Arctic Temperatures Are Rising Twice As Fast As Anywhere Else On Earth

Illustration for article titled Arctic Temperatures Are Rising Twice As Fast As Anywhere Else On Earth

A comprehensive review of the state of the Arctic reveals some troubling information about rising temperature rates, which are more than double those of anywhere else on Earth, as well as some strange new habitat changes for polar bears.

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NOAA has released its Arctic Report Card, which analyzes the current state of the Arctic region, from a climate, vegetation, and wildlife perspective. Among the findings is that the planet-wide warming trend is even more pronounced in the Arctic for sea temperatures and especially in Arctic air temperatures, which are rising twice as fast as any other spot on Earth, a phenomenon called "Arctic amplification."

Another notable finding from the report notes that, while the polar bear population is on the decline, that decline is uneven, with some areas being hit much harder than others — and, in one region, there's even a rise. Researchers put together this map to look at the shifting habitats of the polar bear:

Illustration for article titled Arctic Temperatures Are Rising Twice As Fast As Anywhere Else On Earth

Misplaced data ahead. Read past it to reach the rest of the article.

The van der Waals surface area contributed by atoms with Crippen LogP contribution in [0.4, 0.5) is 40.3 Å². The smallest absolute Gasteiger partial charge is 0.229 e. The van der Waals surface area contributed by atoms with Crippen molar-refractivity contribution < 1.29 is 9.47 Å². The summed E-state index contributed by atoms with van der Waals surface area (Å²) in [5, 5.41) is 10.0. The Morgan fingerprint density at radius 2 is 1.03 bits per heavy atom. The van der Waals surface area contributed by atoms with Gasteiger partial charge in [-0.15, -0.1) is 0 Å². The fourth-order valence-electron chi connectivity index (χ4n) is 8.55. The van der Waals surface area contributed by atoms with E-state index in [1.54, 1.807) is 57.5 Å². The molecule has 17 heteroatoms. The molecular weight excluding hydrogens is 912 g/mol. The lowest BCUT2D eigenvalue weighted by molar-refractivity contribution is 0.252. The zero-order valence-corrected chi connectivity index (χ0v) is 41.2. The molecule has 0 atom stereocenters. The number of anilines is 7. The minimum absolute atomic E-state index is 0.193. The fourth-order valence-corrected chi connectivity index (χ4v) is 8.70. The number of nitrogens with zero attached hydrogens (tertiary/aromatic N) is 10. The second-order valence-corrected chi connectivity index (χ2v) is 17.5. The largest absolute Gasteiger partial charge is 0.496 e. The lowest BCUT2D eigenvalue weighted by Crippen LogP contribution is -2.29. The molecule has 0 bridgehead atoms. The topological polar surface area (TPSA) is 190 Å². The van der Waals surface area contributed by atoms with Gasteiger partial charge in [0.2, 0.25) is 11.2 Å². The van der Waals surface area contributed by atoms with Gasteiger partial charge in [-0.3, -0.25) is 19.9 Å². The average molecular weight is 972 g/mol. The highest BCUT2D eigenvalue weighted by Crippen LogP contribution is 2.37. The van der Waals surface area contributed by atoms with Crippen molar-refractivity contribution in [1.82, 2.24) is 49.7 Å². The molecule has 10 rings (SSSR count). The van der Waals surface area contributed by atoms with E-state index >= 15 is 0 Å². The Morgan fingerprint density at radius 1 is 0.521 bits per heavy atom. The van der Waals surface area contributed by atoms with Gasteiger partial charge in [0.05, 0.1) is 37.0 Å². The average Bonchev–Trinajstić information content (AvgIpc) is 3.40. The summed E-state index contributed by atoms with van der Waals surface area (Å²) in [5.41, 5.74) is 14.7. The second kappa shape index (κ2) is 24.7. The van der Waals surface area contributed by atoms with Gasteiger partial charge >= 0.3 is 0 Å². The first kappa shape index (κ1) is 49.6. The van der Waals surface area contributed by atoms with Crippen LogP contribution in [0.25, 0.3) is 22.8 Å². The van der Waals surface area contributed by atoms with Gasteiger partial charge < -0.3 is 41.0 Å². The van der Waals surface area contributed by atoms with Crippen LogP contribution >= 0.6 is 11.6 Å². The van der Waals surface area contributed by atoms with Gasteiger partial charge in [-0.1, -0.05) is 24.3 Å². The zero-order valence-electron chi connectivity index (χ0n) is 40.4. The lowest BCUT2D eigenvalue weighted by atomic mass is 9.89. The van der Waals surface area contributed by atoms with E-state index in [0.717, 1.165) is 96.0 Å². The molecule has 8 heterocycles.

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You can check out the whole report right here.

Top image: Sea ice retreat in the Bering sea, leading to increased phytoplankton blooms / NOAA; Map: Shifting polar bear habitats / NOAA

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DISCUSSION

One of the predictions of anthropogenic global warming, caused by an increased greenhouse effect through increased amounts of greenhouse gases in the atmosphere, is that polar regions would show more warming than lower latitude regions.

So this is one of those examples of how science can accurately make predictions about future events. To further extrapolate, eventually the Earth gets to a point where latitudinal temperature gradients, which right now are high, are very decreased. But this would take a lot more warming than what has already happened. We won't get crocodiles in the Arctic again unless we really, really, really, try.